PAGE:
Leonid Trotter McGill (LT for short) is a black man in his early 50s. Mosley blesses him with my favorite sort of description — brief but evocative: he is ‘two inches shorter and forty pounds heavier than a man should be.’ He's got the muscle and moves of a trained boxer, although he only hits the heavy bag. It is as if life itself is his arena and his opponents don’t wear gloves. It would be one thing if McGill was a modern day knight, but instead he’s a man with a dark past. His goals are realistic. Instead of being completely crooked, he aspires to be only slightly bent. He tries meditation to help deal with his guilty past but it becomes apparent that the only way to get out is to beat his way out with the very hands he has tried to clean up.
Leonid is a complex character who represents the dichotomy of modern-day New York City. New York has given itself a nice, clean face-lift, but its seamy underbelly remains. Leonid McGill has a foot in two worlds, both ruthless and civilized, a PI with a dark past trying to go straight. It is as if he is trying to reform himself to match the face of the city’s effort to become more civil, more mature, but is betrayed by what feels like nearly everyone around him.
And then there is the matter of the nightmares, falling dreams where even his subconscious doesn’t believe he’s capable of any true reform. He is not capable of lucid dreaming, where the dreamer is aware enough to change the apparent script of the dream, so he must content himself with his actions while awake.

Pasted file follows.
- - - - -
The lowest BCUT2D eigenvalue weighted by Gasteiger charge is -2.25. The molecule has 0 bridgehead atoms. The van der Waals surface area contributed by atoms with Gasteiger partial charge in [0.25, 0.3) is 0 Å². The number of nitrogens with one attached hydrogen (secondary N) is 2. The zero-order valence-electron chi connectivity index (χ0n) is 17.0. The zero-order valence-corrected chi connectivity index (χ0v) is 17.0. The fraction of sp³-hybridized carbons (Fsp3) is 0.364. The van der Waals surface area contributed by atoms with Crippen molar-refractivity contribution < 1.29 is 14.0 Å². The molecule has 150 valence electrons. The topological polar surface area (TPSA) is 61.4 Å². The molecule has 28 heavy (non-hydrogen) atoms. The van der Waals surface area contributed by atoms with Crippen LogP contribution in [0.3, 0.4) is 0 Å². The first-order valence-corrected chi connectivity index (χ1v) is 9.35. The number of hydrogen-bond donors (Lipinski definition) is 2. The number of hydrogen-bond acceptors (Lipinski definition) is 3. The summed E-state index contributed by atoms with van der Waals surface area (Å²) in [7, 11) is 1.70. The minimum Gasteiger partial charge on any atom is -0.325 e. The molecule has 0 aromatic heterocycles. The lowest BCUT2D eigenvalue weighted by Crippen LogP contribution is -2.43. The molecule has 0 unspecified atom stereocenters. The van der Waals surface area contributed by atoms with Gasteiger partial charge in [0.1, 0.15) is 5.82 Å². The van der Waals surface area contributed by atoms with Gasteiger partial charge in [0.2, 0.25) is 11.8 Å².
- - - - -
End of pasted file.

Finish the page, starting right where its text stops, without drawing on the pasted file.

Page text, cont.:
The good news is that LT has formidable talent. For instance, he can locate anyone, and he supplants his meager income with apparently noble work by finding people. However, the unspoken underworld knows this going in and uses that against him, a chilling fact he only discovers when the people he finds start turning up dead, and he deduces he’s next on the list.
Leonid McGill has two sets of strong goals, survival itself using only the skills he’s limited himself to, and the overt goal of discovering the identity of the powerful mystery antagonist who wants him dead. Along the way, Walter Mosley’s pared-down first person language is wry and knowing and sad. He manages the trick of creating a new noir that captures the very best elements of the classics which have gone on before.
They say the longest journey starts with the first step. Leonid McGill shows there is a certain nobility in being brave enough to simply take that first step.
Linda Apple is the author of Writing From Your Soul, Writing Life ~ Your Stories Matter, Connect ~ A Simple Guide to Public Speaking for Writers, POW; Promises Kept and Women Of Washington Avenue, her debut novel and the first book in her Moonlight Mississippi series. Her personal experience stories have been published in 16 of the Chicken Soup for the Soul books. Her devotions have been published in numerous devotion magazines and books. She lives in Fayetteville Arkansas with her husband, Neal, their five children, five children-in-love, and ten grandchildren.